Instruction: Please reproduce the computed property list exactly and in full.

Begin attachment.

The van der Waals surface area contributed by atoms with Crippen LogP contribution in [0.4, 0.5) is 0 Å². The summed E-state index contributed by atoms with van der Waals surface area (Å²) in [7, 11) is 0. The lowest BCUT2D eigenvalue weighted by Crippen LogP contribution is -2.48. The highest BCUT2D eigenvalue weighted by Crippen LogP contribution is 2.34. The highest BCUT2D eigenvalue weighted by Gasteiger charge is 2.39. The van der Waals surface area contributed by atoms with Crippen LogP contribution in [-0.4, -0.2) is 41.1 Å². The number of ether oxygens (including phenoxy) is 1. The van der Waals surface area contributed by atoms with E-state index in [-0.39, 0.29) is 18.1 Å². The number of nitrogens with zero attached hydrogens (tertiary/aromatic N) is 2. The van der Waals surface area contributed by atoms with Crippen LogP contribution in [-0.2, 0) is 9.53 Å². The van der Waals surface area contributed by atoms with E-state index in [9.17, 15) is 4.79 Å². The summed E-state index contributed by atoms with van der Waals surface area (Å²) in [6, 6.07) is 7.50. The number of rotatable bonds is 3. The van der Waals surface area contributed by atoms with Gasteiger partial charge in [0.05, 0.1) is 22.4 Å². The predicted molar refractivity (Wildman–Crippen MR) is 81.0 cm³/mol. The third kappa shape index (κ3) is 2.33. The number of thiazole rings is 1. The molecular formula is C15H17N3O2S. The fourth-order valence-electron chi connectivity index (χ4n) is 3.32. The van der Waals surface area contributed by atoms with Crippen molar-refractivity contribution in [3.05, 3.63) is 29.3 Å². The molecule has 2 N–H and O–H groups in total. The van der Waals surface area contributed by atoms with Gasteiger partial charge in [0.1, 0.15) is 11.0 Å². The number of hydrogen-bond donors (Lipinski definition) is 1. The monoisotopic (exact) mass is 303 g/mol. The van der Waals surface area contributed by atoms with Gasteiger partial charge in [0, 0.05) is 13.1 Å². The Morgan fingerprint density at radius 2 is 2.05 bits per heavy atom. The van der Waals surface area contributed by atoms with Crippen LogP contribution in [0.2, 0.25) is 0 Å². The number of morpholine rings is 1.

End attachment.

The van der Waals surface area contributed by atoms with Crippen LogP contribution in [0.4, 0.5) is 0 Å². The summed E-state index contributed by atoms with van der Waals surface area (Å²) in [7, 11) is 0. The lowest BCUT2D eigenvalue weighted by Crippen LogP contribution is -2.48. The highest BCUT2D eigenvalue weighted by Crippen LogP contribution is 2.34. The highest BCUT2D eigenvalue weighted by Gasteiger charge is 2.39. The van der Waals surface area contributed by atoms with Crippen LogP contribution in [-0.4, -0.2) is 41.1 Å². The number of ether oxygens (including phenoxy) is 1. The van der Waals surface area contributed by atoms with E-state index in [-0.39, 0.29) is 18.1 Å². The number of nitrogens with zero attached hydrogens (tertiary/aromatic N) is 2. The van der Waals surface area contributed by atoms with Crippen LogP contribution in [-0.2, 0) is 9.53 Å². The van der Waals surface area contributed by atoms with E-state index in [9.17, 15) is 4.79 Å². The summed E-state index contributed by atoms with van der Waals surface area (Å²) in [6, 6.07) is 7.50. The number of rotatable bonds is 3. The van der Waals surface area contributed by atoms with Gasteiger partial charge in [0.05, 0.1) is 22.4 Å². The predicted molar refractivity (Wildman–Crippen MR) is 81.0 cm³/mol. The third kappa shape index (κ3) is 2.33. The number of thiazole rings is 1. The molecular formula is C15H17N3O2S. The fourth-order valence-electron chi connectivity index (χ4n) is 3.32. The van der Waals surface area contributed by atoms with Crippen molar-refractivity contribution in [3.05, 3.63) is 29.3 Å². The molecule has 2 N–H and O–H groups in total. The van der Waals surface area contributed by atoms with Gasteiger partial charge in [0.1, 0.15) is 11.0 Å². The number of hydrogen-bond donors (Lipinski definition) is 1. The monoisotopic (exact) mass is 303 g/mol. The van der Waals surface area contributed by atoms with Gasteiger partial charge in [0, 0.05) is 13.1 Å². The Morgan fingerprint density at radius 2 is 2.05 bits per heavy atom. The van der Waals surface area contributed by atoms with Crippen LogP contribution in [0.2, 0.25) is 0 Å². The number of morpholine rings is 1.